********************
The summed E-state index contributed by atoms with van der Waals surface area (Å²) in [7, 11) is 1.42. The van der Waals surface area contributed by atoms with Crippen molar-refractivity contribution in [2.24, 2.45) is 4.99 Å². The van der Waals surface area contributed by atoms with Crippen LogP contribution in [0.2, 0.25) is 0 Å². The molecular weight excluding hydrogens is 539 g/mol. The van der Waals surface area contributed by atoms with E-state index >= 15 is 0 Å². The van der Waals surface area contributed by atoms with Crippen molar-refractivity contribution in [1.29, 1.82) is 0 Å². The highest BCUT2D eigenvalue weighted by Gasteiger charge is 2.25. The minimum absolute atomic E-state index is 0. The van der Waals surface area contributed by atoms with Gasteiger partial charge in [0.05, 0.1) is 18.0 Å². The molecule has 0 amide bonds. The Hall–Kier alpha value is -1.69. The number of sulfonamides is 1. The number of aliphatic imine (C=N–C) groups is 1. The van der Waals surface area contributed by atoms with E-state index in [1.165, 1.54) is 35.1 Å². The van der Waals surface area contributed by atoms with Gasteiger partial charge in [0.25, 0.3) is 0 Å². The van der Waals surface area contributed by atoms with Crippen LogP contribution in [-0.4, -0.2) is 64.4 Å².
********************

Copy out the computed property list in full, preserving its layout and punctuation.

The summed E-state index contributed by atoms with van der Waals surface area (Å²) in [7, 11) is 1.42. The van der Waals surface area contributed by atoms with Crippen molar-refractivity contribution in [2.24, 2.45) is 4.99 Å². The van der Waals surface area contributed by atoms with Crippen LogP contribution in [0.2, 0.25) is 0 Å². The molecular weight excluding hydrogens is 539 g/mol. The van der Waals surface area contributed by atoms with E-state index >= 15 is 0 Å². The van der Waals surface area contributed by atoms with Crippen molar-refractivity contribution in [1.29, 1.82) is 0 Å². The highest BCUT2D eigenvalue weighted by Gasteiger charge is 2.25. The minimum absolute atomic E-state index is 0. The van der Waals surface area contributed by atoms with Gasteiger partial charge in [0.05, 0.1) is 18.0 Å². The molecule has 0 amide bonds. The Hall–Kier alpha value is -1.69. The number of sulfonamides is 1. The number of aliphatic imine (C=N–C) groups is 1. The van der Waals surface area contributed by atoms with E-state index in [1.165, 1.54) is 35.1 Å². The van der Waals surface area contributed by atoms with Gasteiger partial charge in [0.25, 0.3) is 0 Å². The van der Waals surface area contributed by atoms with Crippen LogP contribution in [-0.4, -0.2) is 64.4 Å².